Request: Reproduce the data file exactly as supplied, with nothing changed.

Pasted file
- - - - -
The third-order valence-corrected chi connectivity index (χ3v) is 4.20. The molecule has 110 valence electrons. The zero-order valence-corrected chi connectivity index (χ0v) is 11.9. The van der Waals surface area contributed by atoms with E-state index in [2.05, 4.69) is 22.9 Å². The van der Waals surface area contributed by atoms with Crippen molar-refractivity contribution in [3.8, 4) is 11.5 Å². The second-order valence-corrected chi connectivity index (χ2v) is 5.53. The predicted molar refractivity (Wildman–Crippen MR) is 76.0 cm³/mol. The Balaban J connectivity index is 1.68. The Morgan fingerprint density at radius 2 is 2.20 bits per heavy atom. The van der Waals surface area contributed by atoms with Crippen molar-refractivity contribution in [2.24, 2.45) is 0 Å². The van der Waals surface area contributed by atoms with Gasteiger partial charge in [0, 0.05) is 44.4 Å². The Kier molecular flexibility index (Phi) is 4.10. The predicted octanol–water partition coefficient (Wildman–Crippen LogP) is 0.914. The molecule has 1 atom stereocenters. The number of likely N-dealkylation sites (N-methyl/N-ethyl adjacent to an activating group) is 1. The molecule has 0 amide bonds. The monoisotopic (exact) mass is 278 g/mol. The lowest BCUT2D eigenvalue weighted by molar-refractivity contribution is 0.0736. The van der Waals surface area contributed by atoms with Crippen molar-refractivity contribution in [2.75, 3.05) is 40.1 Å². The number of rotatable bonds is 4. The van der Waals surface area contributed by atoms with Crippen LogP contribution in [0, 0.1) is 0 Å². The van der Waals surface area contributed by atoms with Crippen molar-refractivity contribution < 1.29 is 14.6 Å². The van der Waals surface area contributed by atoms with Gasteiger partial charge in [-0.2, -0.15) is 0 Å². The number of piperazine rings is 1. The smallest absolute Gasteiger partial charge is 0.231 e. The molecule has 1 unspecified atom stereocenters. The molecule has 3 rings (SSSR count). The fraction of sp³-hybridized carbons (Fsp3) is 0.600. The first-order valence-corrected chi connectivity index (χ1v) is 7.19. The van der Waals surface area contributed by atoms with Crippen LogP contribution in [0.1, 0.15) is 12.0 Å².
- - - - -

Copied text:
The third-order valence-corrected chi connectivity index (χ3v) is 4.20. The molecule has 110 valence electrons. The zero-order valence-corrected chi connectivity index (χ0v) is 11.9. The van der Waals surface area contributed by atoms with E-state index in [2.05, 4.69) is 22.9 Å². The van der Waals surface area contributed by atoms with Crippen molar-refractivity contribution in [3.8, 4) is 11.5 Å². The second-order valence-corrected chi connectivity index (χ2v) is 5.53. The predicted molar refractivity (Wildman–Crippen MR) is 76.0 cm³/mol. The Balaban J connectivity index is 1.68. The Morgan fingerprint density at radius 2 is 2.20 bits per heavy atom. The van der Waals surface area contributed by atoms with Crippen molar-refractivity contribution in [2.24, 2.45) is 0 Å². The van der Waals surface area contributed by atoms with Gasteiger partial charge in [0, 0.05) is 44.4 Å². The Kier molecular flexibility index (Phi) is 4.10. The predicted octanol–water partition coefficient (Wildman–Crippen LogP) is 0.914. The molecule has 1 atom stereocenters. The number of likely N-dealkylation sites (N-methyl/N-ethyl adjacent to an activating group) is 1. The molecule has 0 amide bonds. The monoisotopic (exact) mass is 278 g/mol. The lowest BCUT2D eigenvalue weighted by molar-refractivity contribution is 0.0736. The van der Waals surface area contributed by atoms with Crippen molar-refractivity contribution in [2.75, 3.05) is 40.1 Å². The number of rotatable bonds is 4. The van der Waals surface area contributed by atoms with Crippen LogP contribution in [0, 0.1) is 0 Å². The van der Waals surface area contributed by atoms with Crippen molar-refractivity contribution < 1.29 is 14.6 Å². The van der Waals surface area contributed by atoms with Gasteiger partial charge in [-0.2, -0.15) is 0 Å². The number of piperazine rings is 1. The smallest absolute Gasteiger partial charge is 0.231 e. The molecule has 1 unspecified atom stereocenters. The molecule has 3 rings (SSSR count). The fraction of sp³-hybridized carbons (Fsp3) is 0.600. The first-order valence-corrected chi connectivity index (χ1v) is 7.19. The van der Waals surface area contributed by atoms with Crippen LogP contribution in [0.1, 0.15) is 12.0 Å².